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Colourful Jacarandas In Bloom Again

Once again heralding the arrival of summer, Jacaranda trees have put on their annual magnificent display of colour, not only in our own local streets, gardens and parks, but all along much of Australia’s eastern seaboard and neighbouring inland areas.

There are several varieties of this hardy tree, originating from Brazil, Bolivia and Argentina, most likely imported by captains of sailing ships arriving in Brisbane and Sydney with seeds to trade for some extra cash. In 1864 the superintendent of the Brisbane Botanic Gardens, Walter Hill, planted seeds of the Argentinian lavender-blue Jacaranda Mimosifolia which he’d purchased from such a seafarer. They became the first to be successfully grown in Australia, thus establishing one of our most iconic arborial features. By 1870 Hill was able to report to the Queensland Legislative Council that he was having some success growing them “on either side of the gravel path leading from the George St Entrance to the interacting gravel walk.”

With displays of jacaranda over the past 150 years providing a reliable and spectacular fanfare to summer, Jacaranda Festivals have become popular community events, notably in Grafton NSW which has become the longest-running floral festival in Australia, and, nearer to us, in the Brisbane suburb of Goodna, which this year opens on October 31.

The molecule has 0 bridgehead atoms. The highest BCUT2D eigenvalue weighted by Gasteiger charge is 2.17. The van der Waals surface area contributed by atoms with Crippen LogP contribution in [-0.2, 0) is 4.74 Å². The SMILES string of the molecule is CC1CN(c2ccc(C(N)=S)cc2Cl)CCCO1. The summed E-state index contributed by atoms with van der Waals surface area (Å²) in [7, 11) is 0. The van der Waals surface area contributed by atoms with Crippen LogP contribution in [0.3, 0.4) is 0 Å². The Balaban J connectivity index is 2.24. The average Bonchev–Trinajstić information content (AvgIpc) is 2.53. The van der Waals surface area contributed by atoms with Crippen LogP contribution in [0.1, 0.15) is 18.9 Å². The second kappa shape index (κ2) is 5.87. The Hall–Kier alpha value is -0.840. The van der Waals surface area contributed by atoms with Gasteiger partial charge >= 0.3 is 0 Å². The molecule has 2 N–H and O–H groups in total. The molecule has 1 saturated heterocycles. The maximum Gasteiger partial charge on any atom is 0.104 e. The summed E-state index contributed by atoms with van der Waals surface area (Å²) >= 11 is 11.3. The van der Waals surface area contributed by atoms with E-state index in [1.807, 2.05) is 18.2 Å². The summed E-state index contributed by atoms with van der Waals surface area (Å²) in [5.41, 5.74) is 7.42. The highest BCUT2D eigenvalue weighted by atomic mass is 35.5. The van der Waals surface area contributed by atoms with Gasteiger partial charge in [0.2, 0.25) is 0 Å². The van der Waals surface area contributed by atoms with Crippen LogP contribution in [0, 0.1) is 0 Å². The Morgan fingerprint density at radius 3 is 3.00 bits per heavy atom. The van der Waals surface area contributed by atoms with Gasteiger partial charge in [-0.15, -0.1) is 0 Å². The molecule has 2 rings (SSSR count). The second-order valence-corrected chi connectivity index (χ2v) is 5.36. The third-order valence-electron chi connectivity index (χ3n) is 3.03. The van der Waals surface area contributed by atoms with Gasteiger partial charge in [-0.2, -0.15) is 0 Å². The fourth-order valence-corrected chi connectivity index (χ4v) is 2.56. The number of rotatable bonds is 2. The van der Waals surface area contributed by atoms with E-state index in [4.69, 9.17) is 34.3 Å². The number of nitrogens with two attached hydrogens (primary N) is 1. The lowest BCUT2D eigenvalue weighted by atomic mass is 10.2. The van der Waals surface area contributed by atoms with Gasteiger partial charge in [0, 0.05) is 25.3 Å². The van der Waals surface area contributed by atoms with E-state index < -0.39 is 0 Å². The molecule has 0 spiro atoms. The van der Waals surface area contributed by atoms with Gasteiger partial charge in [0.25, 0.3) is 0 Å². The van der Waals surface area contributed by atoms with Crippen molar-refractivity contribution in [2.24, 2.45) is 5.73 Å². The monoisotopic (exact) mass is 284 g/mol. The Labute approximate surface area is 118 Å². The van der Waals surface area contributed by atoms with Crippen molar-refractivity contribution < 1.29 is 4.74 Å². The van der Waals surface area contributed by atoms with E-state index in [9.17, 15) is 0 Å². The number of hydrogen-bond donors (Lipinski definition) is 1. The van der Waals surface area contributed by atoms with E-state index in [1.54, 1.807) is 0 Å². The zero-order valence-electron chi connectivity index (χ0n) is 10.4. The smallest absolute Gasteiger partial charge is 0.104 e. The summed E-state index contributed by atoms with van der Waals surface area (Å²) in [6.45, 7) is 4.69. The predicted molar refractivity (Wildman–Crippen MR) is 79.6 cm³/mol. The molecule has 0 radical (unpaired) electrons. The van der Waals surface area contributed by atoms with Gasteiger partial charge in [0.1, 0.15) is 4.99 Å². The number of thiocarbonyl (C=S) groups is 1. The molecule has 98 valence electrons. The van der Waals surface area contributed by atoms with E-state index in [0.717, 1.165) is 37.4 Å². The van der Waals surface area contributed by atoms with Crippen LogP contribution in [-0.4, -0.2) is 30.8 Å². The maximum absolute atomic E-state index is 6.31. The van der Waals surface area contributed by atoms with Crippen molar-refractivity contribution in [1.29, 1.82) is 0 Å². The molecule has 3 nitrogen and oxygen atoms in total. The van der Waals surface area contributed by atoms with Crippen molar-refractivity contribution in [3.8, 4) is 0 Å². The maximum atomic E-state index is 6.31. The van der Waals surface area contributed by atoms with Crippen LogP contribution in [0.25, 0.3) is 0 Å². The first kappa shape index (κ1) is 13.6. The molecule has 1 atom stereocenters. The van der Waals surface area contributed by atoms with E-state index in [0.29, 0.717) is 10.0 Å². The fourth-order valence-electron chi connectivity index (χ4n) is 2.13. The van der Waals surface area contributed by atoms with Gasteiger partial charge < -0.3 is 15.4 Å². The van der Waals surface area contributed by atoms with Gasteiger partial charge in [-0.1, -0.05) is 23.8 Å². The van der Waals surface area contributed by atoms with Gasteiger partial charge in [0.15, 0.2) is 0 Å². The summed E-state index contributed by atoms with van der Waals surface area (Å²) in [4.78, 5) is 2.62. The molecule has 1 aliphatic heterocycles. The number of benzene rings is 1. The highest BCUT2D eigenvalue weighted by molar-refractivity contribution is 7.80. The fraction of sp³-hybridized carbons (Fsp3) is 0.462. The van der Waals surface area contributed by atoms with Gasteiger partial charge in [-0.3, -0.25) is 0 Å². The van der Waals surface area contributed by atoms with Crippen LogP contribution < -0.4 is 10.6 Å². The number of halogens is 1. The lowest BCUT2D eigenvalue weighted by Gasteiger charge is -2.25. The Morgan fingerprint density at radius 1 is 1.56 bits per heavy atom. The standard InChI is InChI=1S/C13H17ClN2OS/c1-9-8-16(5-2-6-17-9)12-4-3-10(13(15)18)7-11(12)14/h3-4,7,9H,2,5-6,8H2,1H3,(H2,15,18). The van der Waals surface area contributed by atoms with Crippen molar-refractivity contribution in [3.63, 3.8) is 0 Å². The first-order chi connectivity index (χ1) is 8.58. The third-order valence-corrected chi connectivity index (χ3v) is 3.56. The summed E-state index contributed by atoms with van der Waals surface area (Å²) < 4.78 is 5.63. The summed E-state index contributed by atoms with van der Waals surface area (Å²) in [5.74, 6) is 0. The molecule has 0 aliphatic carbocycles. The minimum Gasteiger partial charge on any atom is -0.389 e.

Not surprisingly, there are a few urban myths which have become associated with the jacaranda in Australia.

For instance, the belief that students who hadn’t started studying by the time the trees come into bloom would fail their exams. Or that the same result would occur if a jacaranda flower fell on their head (but catching a flower in the right hand would reverse that outcome). Yeah, right.

Then there’s the old Furphy that connected Sydney’s Royal North Shore Hospital with a claim that jacaranda seedlings were given to new mothers, who were encouraged to plant them and watch them grow in pace with their child, resulting in the glorious seasonal displays on the North Shore. The hospital never gave out seeds to new mothers. Mother Nature took care of the display.

But what, unfortunately, is not a myth is the fact that our much-loved and admired J. Mimosifolia is a declared weed in Queensland and NSW, and ‘blacklisted’ by Brisbane City Council! See

Fortunately, that doesn’t detract even slightly from our admiration of this colourful tree. Enjoy!

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My name is Andrew Powell and I have had the honour of serving the wonderful people of the Glass House electorate since 2009. In its current form, the electorate includes Beerburrum and parts of Elimba

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